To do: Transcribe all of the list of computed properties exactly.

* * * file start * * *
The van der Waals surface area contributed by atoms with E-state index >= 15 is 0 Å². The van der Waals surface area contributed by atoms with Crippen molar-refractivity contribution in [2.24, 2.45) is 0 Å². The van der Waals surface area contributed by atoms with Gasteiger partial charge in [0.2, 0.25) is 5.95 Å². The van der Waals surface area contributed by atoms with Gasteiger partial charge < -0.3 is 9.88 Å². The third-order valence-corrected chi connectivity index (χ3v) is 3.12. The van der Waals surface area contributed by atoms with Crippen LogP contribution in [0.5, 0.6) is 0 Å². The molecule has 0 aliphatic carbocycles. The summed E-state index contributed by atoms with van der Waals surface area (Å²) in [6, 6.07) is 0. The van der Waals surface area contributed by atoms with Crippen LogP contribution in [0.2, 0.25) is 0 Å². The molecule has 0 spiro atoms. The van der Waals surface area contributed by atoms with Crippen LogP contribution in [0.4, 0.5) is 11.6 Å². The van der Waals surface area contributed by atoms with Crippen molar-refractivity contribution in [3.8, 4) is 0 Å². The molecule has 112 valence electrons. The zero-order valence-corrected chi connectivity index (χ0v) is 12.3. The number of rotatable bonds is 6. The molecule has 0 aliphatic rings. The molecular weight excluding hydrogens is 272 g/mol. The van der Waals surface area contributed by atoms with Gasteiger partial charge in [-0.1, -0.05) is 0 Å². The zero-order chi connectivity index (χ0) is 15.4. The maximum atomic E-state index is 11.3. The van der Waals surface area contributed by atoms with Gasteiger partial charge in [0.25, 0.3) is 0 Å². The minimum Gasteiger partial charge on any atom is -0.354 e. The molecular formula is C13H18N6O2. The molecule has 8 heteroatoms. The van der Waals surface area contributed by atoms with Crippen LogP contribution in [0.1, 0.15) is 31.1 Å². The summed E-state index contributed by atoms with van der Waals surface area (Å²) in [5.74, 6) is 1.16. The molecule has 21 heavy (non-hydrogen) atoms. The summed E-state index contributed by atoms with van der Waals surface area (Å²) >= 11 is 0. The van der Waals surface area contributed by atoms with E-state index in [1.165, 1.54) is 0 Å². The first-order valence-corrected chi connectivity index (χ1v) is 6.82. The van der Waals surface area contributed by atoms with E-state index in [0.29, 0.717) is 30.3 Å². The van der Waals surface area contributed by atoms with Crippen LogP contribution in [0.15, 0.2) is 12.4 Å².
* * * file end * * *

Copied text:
The van der Waals surface area contributed by atoms with E-state index >= 15 is 0 Å². The van der Waals surface area contributed by atoms with Crippen molar-refractivity contribution in [2.24, 2.45) is 0 Å². The van der Waals surface area contributed by atoms with Gasteiger partial charge in [0.2, 0.25) is 5.95 Å². The van der Waals surface area contributed by atoms with Gasteiger partial charge < -0.3 is 9.88 Å². The third-order valence-corrected chi connectivity index (χ3v) is 3.12. The van der Waals surface area contributed by atoms with Crippen LogP contribution in [0.5, 0.6) is 0 Å². The molecule has 0 aliphatic carbocycles. The summed E-state index contributed by atoms with van der Waals surface area (Å²) in [6, 6.07) is 0. The van der Waals surface area contributed by atoms with Crippen LogP contribution in [0.2, 0.25) is 0 Å². The molecule has 0 spiro atoms. The van der Waals surface area contributed by atoms with Crippen LogP contribution in [0.4, 0.5) is 11.6 Å². The van der Waals surface area contributed by atoms with Crippen molar-refractivity contribution in [3.8, 4) is 0 Å². The molecule has 112 valence electrons. The zero-order valence-corrected chi connectivity index (χ0v) is 12.3. The number of rotatable bonds is 6. The molecule has 0 aliphatic rings. The molecular weight excluding hydrogens is 272 g/mol. The van der Waals surface area contributed by atoms with Gasteiger partial charge in [-0.1, -0.05) is 0 Å². The zero-order chi connectivity index (χ0) is 15.4. The maximum atomic E-state index is 11.3. The van der Waals surface area contributed by atoms with Gasteiger partial charge in [0.25, 0.3) is 0 Å². The minimum Gasteiger partial charge on any atom is -0.354 e. The molecular formula is C13H18N6O2. The molecule has 8 heteroatoms. The van der Waals surface area contributed by atoms with Crippen LogP contribution in [0.1, 0.15) is 31.1 Å². The summed E-state index contributed by atoms with van der Waals surface area (Å²) in [5.74, 6) is 1.16. The molecule has 21 heavy (non-hydrogen) atoms. The summed E-state index contributed by atoms with van der Waals surface area (Å²) >= 11 is 0. The van der Waals surface area contributed by atoms with E-state index in [1.165, 1.54) is 0 Å². The first-order valence-corrected chi connectivity index (χ1v) is 6.82. The van der Waals surface area contributed by atoms with E-state index in [0.29, 0.717) is 30.3 Å². The van der Waals surface area contributed by atoms with Crippen LogP contribution in [0.15, 0.2) is 12.4 Å².